Planning And Running an Ideation Workshop — Part 1

A workshop to turn user research insights into UX solutions

After having been inspired by customer challenges and problems through gathering data during the two-month research phase for our client Medius to redesign their website, it was time to brainstorm and generate as many ideas as possible as potential solutions. And then to cluster, select, and combine the most novel ones and to develop them into concepts. This is the Ideation phase.

Before I get into how we at PRWD conducted a two-day Remote Design Studio with our client Medius, I think it’s important to first define what a design studio is:

A design studio is a meeting that brings together stakeholders from different teams to create ideas from user research insights through sketching, discussion and iteration.

The goal is not really to have the problem solved necessarily at the end of the meeting, but to have a better understanding of the problem itself.

Why design studios can be beneficial

Design studio can often be the first time an entire product team actually comes together and perform a group-related activity to create and define new products. Everyone gets a chance to contribute — I invite developers, product managers, sales, marketing, solutions architects and basically anyone I can get to contribute. With this many different people and perspectives in the room, I can get a lot of unique approaches to the same problem.

After a design studio a product team will have a strong sense of purpose and a common vision. Each member will be able to clearly communicate that vision to their respective teams.

It will result in faster development times, smarter decisions on features and far better user experiences.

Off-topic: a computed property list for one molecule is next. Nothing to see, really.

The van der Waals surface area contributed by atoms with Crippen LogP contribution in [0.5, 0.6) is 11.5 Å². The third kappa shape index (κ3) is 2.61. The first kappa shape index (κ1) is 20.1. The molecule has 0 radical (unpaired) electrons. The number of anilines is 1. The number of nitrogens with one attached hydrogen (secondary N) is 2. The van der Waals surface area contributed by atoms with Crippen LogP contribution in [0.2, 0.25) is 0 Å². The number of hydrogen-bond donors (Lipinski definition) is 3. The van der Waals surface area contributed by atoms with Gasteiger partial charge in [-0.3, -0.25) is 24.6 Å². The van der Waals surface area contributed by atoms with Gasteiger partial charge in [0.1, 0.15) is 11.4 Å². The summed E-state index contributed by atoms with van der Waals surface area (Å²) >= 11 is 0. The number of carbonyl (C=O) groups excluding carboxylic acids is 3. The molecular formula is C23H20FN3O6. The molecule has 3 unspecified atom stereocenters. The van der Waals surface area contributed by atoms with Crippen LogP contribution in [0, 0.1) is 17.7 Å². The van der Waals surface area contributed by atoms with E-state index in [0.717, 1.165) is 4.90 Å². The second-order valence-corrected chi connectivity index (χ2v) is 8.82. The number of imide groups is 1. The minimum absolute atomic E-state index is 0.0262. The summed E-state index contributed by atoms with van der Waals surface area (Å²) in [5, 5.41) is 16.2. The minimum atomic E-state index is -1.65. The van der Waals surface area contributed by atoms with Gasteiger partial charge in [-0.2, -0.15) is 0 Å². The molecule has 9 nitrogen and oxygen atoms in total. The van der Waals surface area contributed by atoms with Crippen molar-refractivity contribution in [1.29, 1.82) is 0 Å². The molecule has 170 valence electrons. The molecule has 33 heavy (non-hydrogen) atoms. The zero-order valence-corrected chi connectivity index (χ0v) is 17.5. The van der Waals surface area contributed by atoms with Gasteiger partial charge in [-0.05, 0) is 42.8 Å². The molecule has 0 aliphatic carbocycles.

How to run a design studio

Before you run a design studio, you definitely need to prepare yourself. Here are the different steps I use to prep:

1- Assign a facilitator. The facilitator is the one that will lead the entire design studio, keep an eye on time, keep participants on track, bring enthusiasm and will not participate in the actual activities

2- Set an agenda. It includes objectives and potential outcomes.

3- Create a short presentation. My presentation includes: what a design studio is, what we will be doing and the problem we are trying to generate ideas for.

4- Decide on participants. I invite as many departments as possible. I usually cap my design studios anywhere from 6–10 people.

5- Invite people. I generally check people’s calendars to choose a few days that are best. I let them know that each session is about 60 minutes long I also make sure to include a clear agenda with objectives and any homework the participants need to do.

6- Print out design studio templates and bring them to the meeting with many pens and pencils.

7- Arrange for food. I always bring food, such as cookies, chocolates, pizza, etc.

Don’t just invite designers

Believe it or not but we as designers are almost innately biased when it comes to problem solving. It’s important to invite people like project managers and product owners as well. Not only do they have extensive knowledge of the inner workings of the product you’re trying to solve a problem for, but they don’t share the same design bias we often do.

Time management